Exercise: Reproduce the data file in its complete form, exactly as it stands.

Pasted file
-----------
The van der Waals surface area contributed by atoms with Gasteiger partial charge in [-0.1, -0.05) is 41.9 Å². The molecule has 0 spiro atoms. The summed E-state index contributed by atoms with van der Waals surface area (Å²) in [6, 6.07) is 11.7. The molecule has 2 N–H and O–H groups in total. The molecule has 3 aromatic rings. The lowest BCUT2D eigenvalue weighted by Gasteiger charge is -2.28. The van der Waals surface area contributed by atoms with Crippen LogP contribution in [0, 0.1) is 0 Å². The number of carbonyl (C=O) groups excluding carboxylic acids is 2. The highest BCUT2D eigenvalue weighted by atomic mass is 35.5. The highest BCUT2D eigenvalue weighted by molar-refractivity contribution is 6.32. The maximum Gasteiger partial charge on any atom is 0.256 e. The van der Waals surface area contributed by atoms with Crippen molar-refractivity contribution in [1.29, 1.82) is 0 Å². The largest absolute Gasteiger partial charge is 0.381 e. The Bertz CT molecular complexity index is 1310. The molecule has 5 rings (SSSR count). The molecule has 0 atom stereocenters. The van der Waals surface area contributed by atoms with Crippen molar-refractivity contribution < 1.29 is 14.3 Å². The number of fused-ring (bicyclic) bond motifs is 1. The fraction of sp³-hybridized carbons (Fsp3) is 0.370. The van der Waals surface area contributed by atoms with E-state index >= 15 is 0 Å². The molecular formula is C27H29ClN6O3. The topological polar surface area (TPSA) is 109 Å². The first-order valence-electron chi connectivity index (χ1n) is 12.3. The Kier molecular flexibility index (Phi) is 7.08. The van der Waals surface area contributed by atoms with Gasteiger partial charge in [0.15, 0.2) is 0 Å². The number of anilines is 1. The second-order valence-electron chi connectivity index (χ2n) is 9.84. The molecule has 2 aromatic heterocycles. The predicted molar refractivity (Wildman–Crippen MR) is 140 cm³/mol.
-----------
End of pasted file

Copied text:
The van der Waals surface area contributed by atoms with Gasteiger partial charge in [-0.1, -0.05) is 41.9 Å². The molecule has 0 spiro atoms. The summed E-state index contributed by atoms with van der Waals surface area (Å²) in [6, 6.07) is 11.7. The molecule has 2 N–H and O–H groups in total. The molecule has 3 aromatic rings. The lowest BCUT2D eigenvalue weighted by Gasteiger charge is -2.28. The van der Waals surface area contributed by atoms with Crippen LogP contribution in [0, 0.1) is 0 Å². The number of carbonyl (C=O) groups excluding carboxylic acids is 2. The highest BCUT2D eigenvalue weighted by atomic mass is 35.5. The highest BCUT2D eigenvalue weighted by molar-refractivity contribution is 6.32. The maximum Gasteiger partial charge on any atom is 0.256 e. The van der Waals surface area contributed by atoms with Crippen molar-refractivity contribution in [1.29, 1.82) is 0 Å². The largest absolute Gasteiger partial charge is 0.381 e. The Bertz CT molecular complexity index is 1310. The molecule has 5 rings (SSSR count). The molecule has 0 atom stereocenters. The van der Waals surface area contributed by atoms with Crippen molar-refractivity contribution < 1.29 is 14.3 Å². The number of fused-ring (bicyclic) bond motifs is 1. The fraction of sp³-hybridized carbons (Fsp3) is 0.370. The van der Waals surface area contributed by atoms with E-state index >= 15 is 0 Å². The molecular formula is C27H29ClN6O3. The topological polar surface area (TPSA) is 109 Å². The first-order valence-electron chi connectivity index (χ1n) is 12.3. The Kier molecular flexibility index (Phi) is 7.08. The van der Waals surface area contributed by atoms with Gasteiger partial charge in [0.15, 0.2) is 0 Å². The number of anilines is 1. The second-order valence-electron chi connectivity index (χ2n) is 9.84. The molecule has 2 aromatic heterocycles. The predicted molar refractivity (Wildman–Crippen MR) is 140 cm³/mol.